Why did you become a registered nurse?

Think back to the time in your life when you decided to become a registered nurse. You were filled with great anticipation and excitement with a burning desire to help people. You frequently dreamed of the day when you would start working in a hospital or any other health care facility taking care of real live patients. Remember how you felt filling out the application for the college, university or nursing school of your choice and the sense of achievement you felt when you received notification that you were accepted into the nursing program. If you could go back to that time would you change your decision?

There are many men and women who have become registered nurses who wish they could go back and choose a different career. Why is this? What dimmed the torch you once held for your nursing career? Was it a difficult co-worker or several co-workers who were not supportive of you on a unit? Was it because of a manager who didn’t realize your potential and made your life miserable or was it because of the politics of the facility you work for – that made working as a nurse -caring for your patients merely impossible? There are many other reasons besides the ones I mentioned which may have been the reason your spirit for nursing was dampened. What would it take to get that spirit and desire you once had back?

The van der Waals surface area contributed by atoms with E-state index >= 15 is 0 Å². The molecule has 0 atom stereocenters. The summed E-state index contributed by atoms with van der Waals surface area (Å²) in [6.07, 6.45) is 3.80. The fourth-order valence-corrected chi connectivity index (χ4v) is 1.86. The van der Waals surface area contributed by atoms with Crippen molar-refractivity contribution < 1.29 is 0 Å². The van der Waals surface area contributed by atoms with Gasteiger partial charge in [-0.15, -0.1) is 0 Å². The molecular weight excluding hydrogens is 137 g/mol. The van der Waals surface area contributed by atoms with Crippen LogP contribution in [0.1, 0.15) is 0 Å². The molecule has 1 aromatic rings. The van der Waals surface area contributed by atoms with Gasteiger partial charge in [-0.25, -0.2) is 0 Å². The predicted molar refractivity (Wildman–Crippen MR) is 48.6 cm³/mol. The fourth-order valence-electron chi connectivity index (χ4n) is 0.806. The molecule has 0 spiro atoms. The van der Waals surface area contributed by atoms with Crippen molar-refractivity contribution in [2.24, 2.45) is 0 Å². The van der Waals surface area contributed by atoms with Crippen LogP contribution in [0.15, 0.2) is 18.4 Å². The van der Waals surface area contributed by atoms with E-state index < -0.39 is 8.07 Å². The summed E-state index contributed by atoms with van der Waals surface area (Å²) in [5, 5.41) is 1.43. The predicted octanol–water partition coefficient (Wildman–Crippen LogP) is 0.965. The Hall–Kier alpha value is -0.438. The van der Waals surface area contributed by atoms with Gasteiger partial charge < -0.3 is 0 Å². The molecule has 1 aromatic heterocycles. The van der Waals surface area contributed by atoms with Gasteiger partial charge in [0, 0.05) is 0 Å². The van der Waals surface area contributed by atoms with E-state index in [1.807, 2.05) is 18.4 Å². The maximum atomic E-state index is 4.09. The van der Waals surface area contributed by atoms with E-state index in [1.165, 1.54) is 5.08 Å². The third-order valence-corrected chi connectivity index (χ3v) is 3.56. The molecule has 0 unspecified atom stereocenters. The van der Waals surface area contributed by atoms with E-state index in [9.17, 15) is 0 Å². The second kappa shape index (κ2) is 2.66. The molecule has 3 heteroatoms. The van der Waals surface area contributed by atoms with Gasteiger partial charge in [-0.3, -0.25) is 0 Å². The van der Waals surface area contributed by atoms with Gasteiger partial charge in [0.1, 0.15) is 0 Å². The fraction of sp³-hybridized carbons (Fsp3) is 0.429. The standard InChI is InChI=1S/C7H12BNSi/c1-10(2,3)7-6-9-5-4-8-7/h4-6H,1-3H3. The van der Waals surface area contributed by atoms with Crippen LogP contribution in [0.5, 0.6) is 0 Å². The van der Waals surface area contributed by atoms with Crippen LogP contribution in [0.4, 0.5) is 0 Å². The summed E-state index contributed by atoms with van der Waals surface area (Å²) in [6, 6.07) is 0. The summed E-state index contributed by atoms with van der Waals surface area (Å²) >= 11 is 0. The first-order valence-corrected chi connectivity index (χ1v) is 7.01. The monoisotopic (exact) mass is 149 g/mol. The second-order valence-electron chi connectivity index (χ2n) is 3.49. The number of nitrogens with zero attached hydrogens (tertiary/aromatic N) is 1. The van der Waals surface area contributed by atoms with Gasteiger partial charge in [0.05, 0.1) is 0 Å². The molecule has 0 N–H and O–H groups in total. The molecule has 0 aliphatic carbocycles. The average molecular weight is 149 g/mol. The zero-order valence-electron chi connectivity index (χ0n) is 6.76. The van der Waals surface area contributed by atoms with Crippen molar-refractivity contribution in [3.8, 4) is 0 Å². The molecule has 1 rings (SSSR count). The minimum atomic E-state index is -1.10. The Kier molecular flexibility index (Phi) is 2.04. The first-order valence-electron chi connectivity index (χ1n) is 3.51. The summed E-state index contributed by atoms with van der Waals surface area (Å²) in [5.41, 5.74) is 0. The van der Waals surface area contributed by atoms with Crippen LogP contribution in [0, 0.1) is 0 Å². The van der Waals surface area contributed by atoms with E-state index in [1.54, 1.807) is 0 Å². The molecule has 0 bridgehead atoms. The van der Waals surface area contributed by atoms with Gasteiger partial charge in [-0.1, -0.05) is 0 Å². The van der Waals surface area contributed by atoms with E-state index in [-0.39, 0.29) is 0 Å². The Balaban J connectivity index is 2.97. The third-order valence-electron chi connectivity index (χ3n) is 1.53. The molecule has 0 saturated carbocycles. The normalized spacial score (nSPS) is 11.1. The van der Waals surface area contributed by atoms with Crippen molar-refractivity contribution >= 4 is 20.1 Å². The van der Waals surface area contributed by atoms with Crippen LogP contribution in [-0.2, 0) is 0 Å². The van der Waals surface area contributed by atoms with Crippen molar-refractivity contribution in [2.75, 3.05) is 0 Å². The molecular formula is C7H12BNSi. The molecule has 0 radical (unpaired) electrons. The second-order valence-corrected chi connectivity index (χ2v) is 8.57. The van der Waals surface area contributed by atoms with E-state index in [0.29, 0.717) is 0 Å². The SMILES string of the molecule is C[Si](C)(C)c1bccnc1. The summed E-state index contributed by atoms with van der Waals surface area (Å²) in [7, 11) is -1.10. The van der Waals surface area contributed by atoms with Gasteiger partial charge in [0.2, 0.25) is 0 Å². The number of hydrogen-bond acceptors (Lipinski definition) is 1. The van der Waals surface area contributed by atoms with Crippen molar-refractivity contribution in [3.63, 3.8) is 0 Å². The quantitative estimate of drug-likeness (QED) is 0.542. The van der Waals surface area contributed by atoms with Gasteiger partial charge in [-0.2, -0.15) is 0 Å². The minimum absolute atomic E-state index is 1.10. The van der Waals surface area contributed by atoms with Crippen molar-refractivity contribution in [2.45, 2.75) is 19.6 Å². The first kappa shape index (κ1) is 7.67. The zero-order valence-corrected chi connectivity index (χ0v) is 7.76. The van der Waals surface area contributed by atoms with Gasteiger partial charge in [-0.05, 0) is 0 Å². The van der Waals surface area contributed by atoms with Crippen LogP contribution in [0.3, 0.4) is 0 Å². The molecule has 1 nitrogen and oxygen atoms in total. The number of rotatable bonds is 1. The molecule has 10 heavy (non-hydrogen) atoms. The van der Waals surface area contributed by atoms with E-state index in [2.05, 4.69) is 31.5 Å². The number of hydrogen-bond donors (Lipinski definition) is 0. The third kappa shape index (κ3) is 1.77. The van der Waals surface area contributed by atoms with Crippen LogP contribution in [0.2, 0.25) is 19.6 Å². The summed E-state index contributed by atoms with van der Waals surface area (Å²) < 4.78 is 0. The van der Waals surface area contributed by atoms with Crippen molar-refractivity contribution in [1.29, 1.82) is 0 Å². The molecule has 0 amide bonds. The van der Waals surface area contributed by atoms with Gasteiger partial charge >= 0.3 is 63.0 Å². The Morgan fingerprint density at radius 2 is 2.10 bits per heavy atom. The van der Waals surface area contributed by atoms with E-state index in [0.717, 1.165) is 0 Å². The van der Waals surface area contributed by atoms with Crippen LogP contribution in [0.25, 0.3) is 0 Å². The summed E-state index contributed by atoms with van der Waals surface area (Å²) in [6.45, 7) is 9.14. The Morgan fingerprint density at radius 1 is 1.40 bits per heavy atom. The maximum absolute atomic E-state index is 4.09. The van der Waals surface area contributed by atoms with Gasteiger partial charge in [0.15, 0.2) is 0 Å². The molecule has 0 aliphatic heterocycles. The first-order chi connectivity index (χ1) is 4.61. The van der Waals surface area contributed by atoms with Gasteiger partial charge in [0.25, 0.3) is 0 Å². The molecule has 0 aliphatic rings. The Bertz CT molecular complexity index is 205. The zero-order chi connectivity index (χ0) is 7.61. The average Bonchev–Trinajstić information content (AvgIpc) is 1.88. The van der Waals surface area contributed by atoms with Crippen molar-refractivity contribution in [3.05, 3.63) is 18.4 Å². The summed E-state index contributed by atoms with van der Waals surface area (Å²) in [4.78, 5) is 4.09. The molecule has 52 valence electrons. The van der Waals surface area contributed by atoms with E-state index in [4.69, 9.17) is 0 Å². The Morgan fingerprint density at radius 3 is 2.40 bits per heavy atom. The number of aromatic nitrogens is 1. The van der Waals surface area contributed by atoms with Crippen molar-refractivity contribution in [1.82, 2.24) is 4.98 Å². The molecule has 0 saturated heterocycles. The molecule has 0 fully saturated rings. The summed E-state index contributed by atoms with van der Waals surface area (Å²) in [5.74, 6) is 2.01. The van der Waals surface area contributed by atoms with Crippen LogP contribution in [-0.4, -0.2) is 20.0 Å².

Registered nurses are needed more than ever today and registered nurses continue to have more career opportunities than ever before. This is an exciting time to be a nurse. People are living longer, requiring the need for nurses to specialize in the field of geriatrics and since people are living longer, more nurses are needed to care for patients who have chronic illnesses. Nurses are also able to have their own private practice as nurse practitioners and other nurses may choose to work from the comfort of their home in telehealth. There are a myriad of possibilities for registered nurses.

Nursing is a calling and if you were fortunate to attend college, pass your nursing state boards and land that first nursing job, then there was a reason for you becoming a nurse. You are needed by the medical field. If you are not happy in your career, evaluate your present situation and begin to write a plan how you could stay in nursing but in a different field. We are great at writing care plans for our patients well-being, now it time to write one for your emotional well-being. Be kind to yourself – you deserve the best. You worked hard to get where you are, don’t be miserable.

Start making some changes. For instance if you’ve worked on a busy med/surg unit for years, consider a different field of nursing such as pediatric or dialysis. Making that change may make all the difference in your career. If you’re fed up with the politics of the healthcare facility you work for, don’t be afraid to apply to another facility. Change is good and may be just what you need to get that spirit, sense of excitement and anticipation you had back which you once had for the field of nursing.

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